The book is fun to read, with caution. Oren tends to underplay the immiseration of Muslim society and overplay its openness to change. The influx of Americans to the region in the 19th century was tiny, even if it included names we know, like Mark Twain; and not happy for the Americans.

It seems that the usual fate of these sojourners was to die of disease, or if not that, to be murdered; or if they ever got out, to end their days in poverty and obscurity.

But enough did get back alive to infect America with a continuing hankering to do good or do well in the region. Most of this infection was centered on Princeton University. Oren does not tell (though it is no secret) that he, too, holds a doctorate in Middle Eastern studies from Princeton.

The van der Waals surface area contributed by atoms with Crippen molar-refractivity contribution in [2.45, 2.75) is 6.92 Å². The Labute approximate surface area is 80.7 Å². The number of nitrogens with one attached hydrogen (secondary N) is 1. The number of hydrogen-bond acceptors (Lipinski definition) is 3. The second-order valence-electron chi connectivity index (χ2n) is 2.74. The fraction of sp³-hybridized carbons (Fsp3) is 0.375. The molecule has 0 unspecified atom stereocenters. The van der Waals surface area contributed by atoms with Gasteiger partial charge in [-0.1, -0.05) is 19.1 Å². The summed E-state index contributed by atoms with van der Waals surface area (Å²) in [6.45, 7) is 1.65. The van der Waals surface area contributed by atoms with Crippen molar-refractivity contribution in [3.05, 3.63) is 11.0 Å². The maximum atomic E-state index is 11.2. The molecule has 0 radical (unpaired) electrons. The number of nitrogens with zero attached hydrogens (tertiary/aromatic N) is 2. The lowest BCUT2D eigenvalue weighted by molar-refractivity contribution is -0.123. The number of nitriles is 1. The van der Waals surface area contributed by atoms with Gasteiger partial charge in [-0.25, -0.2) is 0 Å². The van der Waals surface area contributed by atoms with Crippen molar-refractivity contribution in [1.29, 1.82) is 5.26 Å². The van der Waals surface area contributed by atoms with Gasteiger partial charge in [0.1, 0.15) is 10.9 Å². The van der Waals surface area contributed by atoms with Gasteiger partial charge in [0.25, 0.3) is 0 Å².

He is an Israeli of American origin (since publication of this book, his country's ambassador to Washington), and the names of his collaborators as given in the acknowledgements are almost entirely Jewish.

Despite his militant Zionism as a political actor, he is scrupulously even-handed as a historian in his books (also his history of "The Six-day War"). You would hardly guess, from the texts, that he has been an active player in the latest uproars in the Middle East.

This fairmindedness, which ought to be a virtue, is in the end a flaw. By treating all players -- Americans, Turks, Muslim Arabs, Jews, Arab Christians, Persians etc. -- as equally free actors in history he leaves a misleading impression.

His short history of US government policy since 1945 is scathing, but does not acknowledge the big fact that led to failure: In an interaction between one side that is (however imperfectly) motivated by democratic principles; and another that is (perfectly) constitutionally impervious to democratic principles, the first side can never hope to prevail.